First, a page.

Every year in early July, my thoughts turn to a friend lost too soon. My childhood friend Holly passed away in July 2006. Whenever I hear about how important it is for special needs siblings to forge connections with other siblings, her face comes to my memory. Yet I don't imagine her face as it was in the last months of her life: covered by makeup, frequently elusive. I remember that face as it was when we first met: freckled and painfully shy, yet often alight with interest.
Despite our shared experience of being older sisters to special needs younger brothers and our natural affinity for each other's company, Holly and I grew apart. After years of close friendship, we chose different paths. Perhaps, however, it's more accurate to stay that we selected different disguises. As we made the transition from middle school to high school, I chose to play the role of “the quiet girl,” the one who overachieved scholastically to overcompensate for feelings of insecurity. I strove to be the best while, simultaneously, trying to stay invisible. Case in point: As a young teenager, I kept a calendar outlining the outfits I wore to school each day (because heaven forbid that I should repeat a clothing ensemble more than once every three to four weeks). It seems silly now, but the fact is that I was terrified of being noticed. Being noticed was risky. Being noticed meant stepping out from behind the wall of invisibility I'd cultivated so carefully. The closest I came to rebellion was the night that I tiptoed into my closet at 4:00 a.m. … to finish up some homework that I'd claimed to have completed the night before. (And yes, I felt terrible—and was punished appropriately for telling a lie.) Sneaking around for the purpose of doing homework, that was me as a teenager.
Holly did the opposite; she showcased her subversive, contrarian side. Though she had a brilliant and creative mind, she was unmotivated by school work, and generally unconcerned with scholastic achievement. She was more interested in taking risks and getting noticed. Though I'd see occasional flashes of the shy, reticent pre-teen I'd originally befriended, Holly's usual teenage demeanor evolved into one of audacity and wildness. While I dressed to fit in with my peers, Holly dressed to stand out from the crowd. She wore gigantic heels, eclectic, Goth-style clothes, and bold makeup on a daily basis. To this day, whenever I see Lady Gaga in one of her famously wild getups, I think to myself, “I bet Holly would have worn that. In fact, I bet she did.” In high school, we maintained a friendly connection and talked sporadically, but the differences in our public personas both indicated and increased our sense of separation from one another. When we'd exchange Christmas cards and gifts, I'd feel the loss of our former friendship; it was a faint foreboding of a much greater loss to come. Holly chose to take dangerous risks, and ultimately, the cost of that choice was her life.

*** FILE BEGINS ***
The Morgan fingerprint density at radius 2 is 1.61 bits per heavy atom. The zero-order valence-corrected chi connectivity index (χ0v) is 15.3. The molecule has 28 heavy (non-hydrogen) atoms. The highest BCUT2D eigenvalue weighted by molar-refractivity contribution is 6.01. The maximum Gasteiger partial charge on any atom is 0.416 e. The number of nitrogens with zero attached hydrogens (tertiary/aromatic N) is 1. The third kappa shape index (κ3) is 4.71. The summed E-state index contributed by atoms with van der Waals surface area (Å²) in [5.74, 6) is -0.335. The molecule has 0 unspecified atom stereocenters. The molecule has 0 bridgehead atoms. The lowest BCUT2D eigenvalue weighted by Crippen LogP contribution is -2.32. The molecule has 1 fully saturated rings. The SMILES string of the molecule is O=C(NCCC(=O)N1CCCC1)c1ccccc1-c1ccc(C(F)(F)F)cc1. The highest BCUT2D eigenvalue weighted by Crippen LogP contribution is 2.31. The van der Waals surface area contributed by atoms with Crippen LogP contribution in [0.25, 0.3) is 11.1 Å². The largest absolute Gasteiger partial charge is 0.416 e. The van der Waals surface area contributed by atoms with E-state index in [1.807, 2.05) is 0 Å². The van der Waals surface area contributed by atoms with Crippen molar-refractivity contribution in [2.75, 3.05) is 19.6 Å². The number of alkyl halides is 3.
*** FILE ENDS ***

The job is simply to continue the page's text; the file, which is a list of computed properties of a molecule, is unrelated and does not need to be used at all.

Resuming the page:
From the perspective of years, I can see the ways in which our distinct disguises were shaped by our experience of being sisters to young men with special needs. I elected invisibility and perfectionism in part because, as Willie's sister, I was excellent at apologizing and deflecting attention away from “strange” behavior. Holly elected edginess in part, I believe, as a response to her brother's needs. More than once, I heard her use her bold defiance to defend him against bully's taunts.
When Willie began struggling with self-injurious behavior and aggression, I'd bury myself in homework and sports, squelching my anxiety in activity. Perhaps I failed Holly with my striving; perhaps she let me down by disappearing into drugs when I needed her most. But the last time I saw her, I felt nothing of failure, only a sense of compassionate connection. Despite our differences, we seemed to stand in solidarity with one another. And that feeling remains with me now—a specific grace that I hold to whenever grief draws near.